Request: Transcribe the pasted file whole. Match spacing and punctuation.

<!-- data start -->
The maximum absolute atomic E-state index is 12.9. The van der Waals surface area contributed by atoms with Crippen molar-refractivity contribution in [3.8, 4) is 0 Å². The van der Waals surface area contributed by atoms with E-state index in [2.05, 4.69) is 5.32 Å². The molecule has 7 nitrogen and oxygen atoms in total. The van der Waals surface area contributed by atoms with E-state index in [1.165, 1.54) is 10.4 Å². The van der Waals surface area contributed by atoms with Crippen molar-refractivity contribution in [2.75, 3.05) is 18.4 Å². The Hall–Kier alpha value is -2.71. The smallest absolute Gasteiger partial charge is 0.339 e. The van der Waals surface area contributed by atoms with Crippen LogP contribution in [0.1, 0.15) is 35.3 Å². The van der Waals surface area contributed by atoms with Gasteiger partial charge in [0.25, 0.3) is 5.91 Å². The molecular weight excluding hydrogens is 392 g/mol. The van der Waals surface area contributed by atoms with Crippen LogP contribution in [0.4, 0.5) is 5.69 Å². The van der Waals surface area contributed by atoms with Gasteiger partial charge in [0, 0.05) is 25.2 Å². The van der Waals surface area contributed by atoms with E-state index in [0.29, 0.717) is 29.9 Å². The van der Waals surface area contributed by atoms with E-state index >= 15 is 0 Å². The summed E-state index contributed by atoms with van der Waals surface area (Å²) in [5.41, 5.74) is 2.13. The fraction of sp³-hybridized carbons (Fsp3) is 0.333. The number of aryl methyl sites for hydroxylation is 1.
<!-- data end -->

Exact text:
The maximum absolute atomic E-state index is 12.9. The van der Waals surface area contributed by atoms with Crippen molar-refractivity contribution in [3.8, 4) is 0 Å². The van der Waals surface area contributed by atoms with E-state index in [2.05, 4.69) is 5.32 Å². The molecule has 7 nitrogen and oxygen atoms in total. The van der Waals surface area contributed by atoms with E-state index in [1.165, 1.54) is 10.4 Å². The van der Waals surface area contributed by atoms with Crippen molar-refractivity contribution in [2.75, 3.05) is 18.4 Å². The Hall–Kier alpha value is -2.71. The smallest absolute Gasteiger partial charge is 0.339 e. The van der Waals surface area contributed by atoms with Crippen LogP contribution in [0.1, 0.15) is 35.3 Å². The van der Waals surface area contributed by atoms with Gasteiger partial charge in [0.25, 0.3) is 5.91 Å². The molecular weight excluding hydrogens is 392 g/mol. The van der Waals surface area contributed by atoms with Crippen LogP contribution in [0.4, 0.5) is 5.69 Å². The van der Waals surface area contributed by atoms with Gasteiger partial charge in [0, 0.05) is 25.2 Å². The van der Waals surface area contributed by atoms with E-state index in [0.29, 0.717) is 29.9 Å². The van der Waals surface area contributed by atoms with E-state index >= 15 is 0 Å². The summed E-state index contributed by atoms with van der Waals surface area (Å²) in [5.41, 5.74) is 2.13. The fraction of sp³-hybridized carbons (Fsp3) is 0.333. The number of aryl methyl sites for hydroxylation is 1.